The national debt rose more than $1.2 trillion in the fiscal year that just concluded on Sept. 30, according to a government website that tracks the debt.

The total national debt was $20.245 trillion on the last business day of fiscal year 2017.

On the last business day of fiscal year 2018, which was Friday, Sept. 28, the total debt had grown to $21.516 trillion. Friday was the first day in history the national debt rose above $21.5 trillion.

The increase is just the latest sign that borrowing is on the rise.

Last month, the Congressional Budget Office said federal borrowing through the first 11 months of fiscal year 2018 hit $895 billion, $222 billion higher than the first 11 months of the prior year.

The budget deficit alone is set to soar above $1 trillion by 2020, as they did during President Obama's first term. But the federal borrowing also takes place outside its formal budget, including for various loan programs, and the pace of growth in the debt has already exceeded $1 trillion per year at times.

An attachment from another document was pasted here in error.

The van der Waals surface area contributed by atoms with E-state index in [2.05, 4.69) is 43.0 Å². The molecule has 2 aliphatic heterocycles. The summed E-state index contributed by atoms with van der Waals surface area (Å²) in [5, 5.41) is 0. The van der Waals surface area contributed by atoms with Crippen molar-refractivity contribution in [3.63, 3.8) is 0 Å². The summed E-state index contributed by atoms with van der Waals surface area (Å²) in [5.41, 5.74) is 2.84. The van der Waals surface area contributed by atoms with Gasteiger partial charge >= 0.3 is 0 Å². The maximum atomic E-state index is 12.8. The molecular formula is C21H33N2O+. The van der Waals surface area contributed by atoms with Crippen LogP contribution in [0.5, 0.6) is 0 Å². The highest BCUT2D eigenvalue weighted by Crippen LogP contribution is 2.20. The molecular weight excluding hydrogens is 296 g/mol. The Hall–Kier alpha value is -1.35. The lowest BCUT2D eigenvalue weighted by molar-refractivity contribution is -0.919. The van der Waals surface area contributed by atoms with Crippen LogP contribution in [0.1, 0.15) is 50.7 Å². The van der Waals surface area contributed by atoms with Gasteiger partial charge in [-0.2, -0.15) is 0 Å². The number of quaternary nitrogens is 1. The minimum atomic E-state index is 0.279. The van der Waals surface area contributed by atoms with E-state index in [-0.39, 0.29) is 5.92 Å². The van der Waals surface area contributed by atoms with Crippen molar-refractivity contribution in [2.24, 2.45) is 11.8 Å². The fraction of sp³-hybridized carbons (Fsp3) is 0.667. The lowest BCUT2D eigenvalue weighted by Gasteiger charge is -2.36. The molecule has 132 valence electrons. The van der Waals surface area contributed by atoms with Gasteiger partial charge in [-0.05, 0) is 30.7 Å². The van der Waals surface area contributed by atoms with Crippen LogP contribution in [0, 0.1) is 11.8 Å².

In addition to the $1.2 trillion increase in the national debt in the last fiscal year, it took a little more than six months for the debt to rise from $20 trillion to $21 trillion.

Conservatives in Congress have complained that spending remains unchecked, which will lead to only higher deficits in the years to come. But they could only watch in February when GOP leaders and President Trump reached a two-year spending deal that is set to boost federal spending by a total of $300 billion in fiscal years 2018 and 2019.

Under current law, the government is allowed to borrow as much as it wants through March 1, 2019. After that, the debt ceiling will take effect again, and prevent the government from borrowing anything above the level of debt on that date.

Congress in recent years has avoided this limit by suspending the debt ceiling again.

[Paul Krugman: Economic growth makes the national debt 'absolutely trivial']